“Some of the shots needed to have a bespoke groom set up as we soon realised that when the animators were posing the wings at some angles they would not capture the correct shape or volume that was required for that specific shot, but this gave us the freedom to sculpt the groom and make sure that none of the detail was lost and so the wings looked and felt a part of the actors as they progressed thought the scene.”

Yeti was also used for the digital neck and head extension of Adam’s lovable pet, the Hell Hound.  A big thank you to the Milk team and you can watch Good Omens on Amazon’s Prime Video now.

Yuriy Dulich’s Great Horned Owl

Yuriy Dulich kindly shared details about how he crafted his beautiful Great Horned Owl over the course of 4 months using Yeti, Maya, Arnold and Mari.


 

“I chose my typical approach with this type of character – to make it as realistic and anatomically correct as possible. The research process for this project included reading scientific literature, speaking with amateur keepers and meeting professional ornithologists including a live owl to study.”

“It all started with the collection of detailed references. There were no problems with photo-references as there are a lot of them from different angles and once I started gathering these the scale of the work became clear. But it was necessary to dig into more detail and problems started with the owl’s anatomy, the location of the feathers on the body and how their length and structure depend on their location and how the texture of the feathers varies themselves.”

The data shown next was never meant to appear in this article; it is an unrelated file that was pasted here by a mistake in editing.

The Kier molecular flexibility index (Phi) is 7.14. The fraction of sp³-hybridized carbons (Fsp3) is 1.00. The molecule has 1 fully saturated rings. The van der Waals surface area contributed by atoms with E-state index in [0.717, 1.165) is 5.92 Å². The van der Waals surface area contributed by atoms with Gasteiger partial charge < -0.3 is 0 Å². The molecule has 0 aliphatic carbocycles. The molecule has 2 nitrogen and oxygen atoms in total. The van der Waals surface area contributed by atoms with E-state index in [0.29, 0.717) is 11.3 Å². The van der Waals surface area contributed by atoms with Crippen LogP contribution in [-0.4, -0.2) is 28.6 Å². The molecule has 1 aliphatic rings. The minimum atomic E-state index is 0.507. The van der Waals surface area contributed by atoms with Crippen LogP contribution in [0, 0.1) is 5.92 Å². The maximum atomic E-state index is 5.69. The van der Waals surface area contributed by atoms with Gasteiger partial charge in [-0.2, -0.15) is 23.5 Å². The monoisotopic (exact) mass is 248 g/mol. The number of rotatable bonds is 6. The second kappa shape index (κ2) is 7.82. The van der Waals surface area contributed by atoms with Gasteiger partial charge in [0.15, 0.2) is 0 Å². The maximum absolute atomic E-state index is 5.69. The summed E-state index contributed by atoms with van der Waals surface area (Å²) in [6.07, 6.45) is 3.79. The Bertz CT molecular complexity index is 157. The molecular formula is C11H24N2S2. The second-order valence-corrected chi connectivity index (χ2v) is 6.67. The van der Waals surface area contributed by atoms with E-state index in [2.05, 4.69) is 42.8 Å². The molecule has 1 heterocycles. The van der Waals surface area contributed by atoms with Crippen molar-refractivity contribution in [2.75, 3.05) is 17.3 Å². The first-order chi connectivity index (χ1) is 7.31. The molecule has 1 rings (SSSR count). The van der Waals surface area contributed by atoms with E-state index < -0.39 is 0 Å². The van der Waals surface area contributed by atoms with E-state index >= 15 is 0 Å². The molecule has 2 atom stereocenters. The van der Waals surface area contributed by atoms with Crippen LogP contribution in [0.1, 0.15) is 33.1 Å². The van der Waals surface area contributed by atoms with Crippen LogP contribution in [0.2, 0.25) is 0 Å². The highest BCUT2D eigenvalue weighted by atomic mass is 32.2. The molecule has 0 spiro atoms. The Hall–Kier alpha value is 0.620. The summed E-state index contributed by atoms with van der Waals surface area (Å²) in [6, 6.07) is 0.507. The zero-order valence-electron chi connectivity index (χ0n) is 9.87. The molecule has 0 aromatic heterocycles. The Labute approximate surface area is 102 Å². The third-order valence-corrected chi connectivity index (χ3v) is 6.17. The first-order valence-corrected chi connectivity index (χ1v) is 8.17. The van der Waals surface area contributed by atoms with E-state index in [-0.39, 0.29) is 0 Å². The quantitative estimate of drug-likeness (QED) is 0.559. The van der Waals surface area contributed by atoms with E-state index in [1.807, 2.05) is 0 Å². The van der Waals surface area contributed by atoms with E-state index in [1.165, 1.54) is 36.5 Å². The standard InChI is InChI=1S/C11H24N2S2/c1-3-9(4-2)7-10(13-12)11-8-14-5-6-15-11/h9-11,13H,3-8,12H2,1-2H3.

“I decided to visit the zoo to talk with ornithologists and thanks to my friend Simon Andrew, who is a scientist fond of ornithology, I managed to study the living Ural owl very closely. This made it possible to better understand the volume of feathers in relation to the volume of the body itself, the location of the pterilium, the anatomy of the body, the structure of the feathers, and much more. The book “The Unfeathered Bird” by Katrina van Grouw helped me a lot with anatomy and additional feather textures were obtained from the online database of ornithologists: https://www.fws.gov/lab/featheratlas/ and https://www.featherbase.info/ru/home. The rest of the textures I hand-painting according to the reference with the whole process taking place in parallel with the sculpting and grooming.”

“Before sculpting I managed to find a scan of the skull of the desired owl and assembled the skeleton according to the reference while basing it on a modified skeleton of a parrot.”

“The next challenge was building the skin up to the intended volume, making a guess based on all of the reference as there are no photos of this specific owl without feathers. When the base model was built, the grooming and feather creation began. This is a very delicate and long work that requires attention and a large number of references.”